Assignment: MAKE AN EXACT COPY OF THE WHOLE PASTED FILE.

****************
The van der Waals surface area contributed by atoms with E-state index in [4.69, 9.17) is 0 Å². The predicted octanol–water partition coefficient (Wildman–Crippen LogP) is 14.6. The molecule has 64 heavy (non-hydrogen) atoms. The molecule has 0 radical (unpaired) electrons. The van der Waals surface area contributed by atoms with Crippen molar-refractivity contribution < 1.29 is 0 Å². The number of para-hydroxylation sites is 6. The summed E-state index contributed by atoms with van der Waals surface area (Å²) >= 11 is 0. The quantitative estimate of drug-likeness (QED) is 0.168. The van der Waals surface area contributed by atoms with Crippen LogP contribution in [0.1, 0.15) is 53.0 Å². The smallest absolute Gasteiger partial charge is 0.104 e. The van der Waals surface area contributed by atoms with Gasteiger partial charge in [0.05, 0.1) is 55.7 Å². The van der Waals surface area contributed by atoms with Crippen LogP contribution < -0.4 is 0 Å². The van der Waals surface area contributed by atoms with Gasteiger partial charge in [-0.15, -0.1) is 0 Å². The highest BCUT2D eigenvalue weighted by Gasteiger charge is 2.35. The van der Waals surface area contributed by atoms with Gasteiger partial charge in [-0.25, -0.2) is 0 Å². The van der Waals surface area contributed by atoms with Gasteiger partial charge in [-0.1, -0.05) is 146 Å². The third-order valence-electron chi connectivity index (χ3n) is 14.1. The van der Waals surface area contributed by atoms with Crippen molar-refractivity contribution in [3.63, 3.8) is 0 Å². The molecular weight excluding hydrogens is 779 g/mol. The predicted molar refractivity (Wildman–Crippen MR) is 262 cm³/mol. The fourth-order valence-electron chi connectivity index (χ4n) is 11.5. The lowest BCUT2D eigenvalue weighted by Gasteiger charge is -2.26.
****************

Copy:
The van der Waals surface area contributed by atoms with E-state index in [4.69, 9.17) is 0 Å². The predicted octanol–water partition coefficient (Wildman–Crippen LogP) is 14.6. The molecule has 64 heavy (non-hydrogen) atoms. The molecule has 0 radical (unpaired) electrons. The van der Waals surface area contributed by atoms with Crippen molar-refractivity contribution < 1.29 is 0 Å². The number of para-hydroxylation sites is 6. The summed E-state index contributed by atoms with van der Waals surface area (Å²) >= 11 is 0. The quantitative estimate of drug-likeness (QED) is 0.168. The van der Waals surface area contributed by atoms with Crippen LogP contribution in [0.1, 0.15) is 53.0 Å². The smallest absolute Gasteiger partial charge is 0.104 e. The van der Waals surface area contributed by atoms with Gasteiger partial charge in [0.05, 0.1) is 55.7 Å². The van der Waals surface area contributed by atoms with Crippen LogP contribution < -0.4 is 0 Å². The van der Waals surface area contributed by atoms with Gasteiger partial charge in [-0.15, -0.1) is 0 Å². The highest BCUT2D eigenvalue weighted by Gasteiger charge is 2.35. The van der Waals surface area contributed by atoms with Gasteiger partial charge in [-0.25, -0.2) is 0 Å². The van der Waals surface area contributed by atoms with Gasteiger partial charge in [-0.1, -0.05) is 146 Å². The third-order valence-electron chi connectivity index (χ3n) is 14.1. The van der Waals surface area contributed by atoms with Crippen molar-refractivity contribution in [3.63, 3.8) is 0 Å². The molecular weight excluding hydrogens is 779 g/mol. The predicted molar refractivity (Wildman–Crippen MR) is 262 cm³/mol. The fourth-order valence-electron chi connectivity index (χ4n) is 11.5. The lowest BCUT2D eigenvalue weighted by Gasteiger charge is -2.26.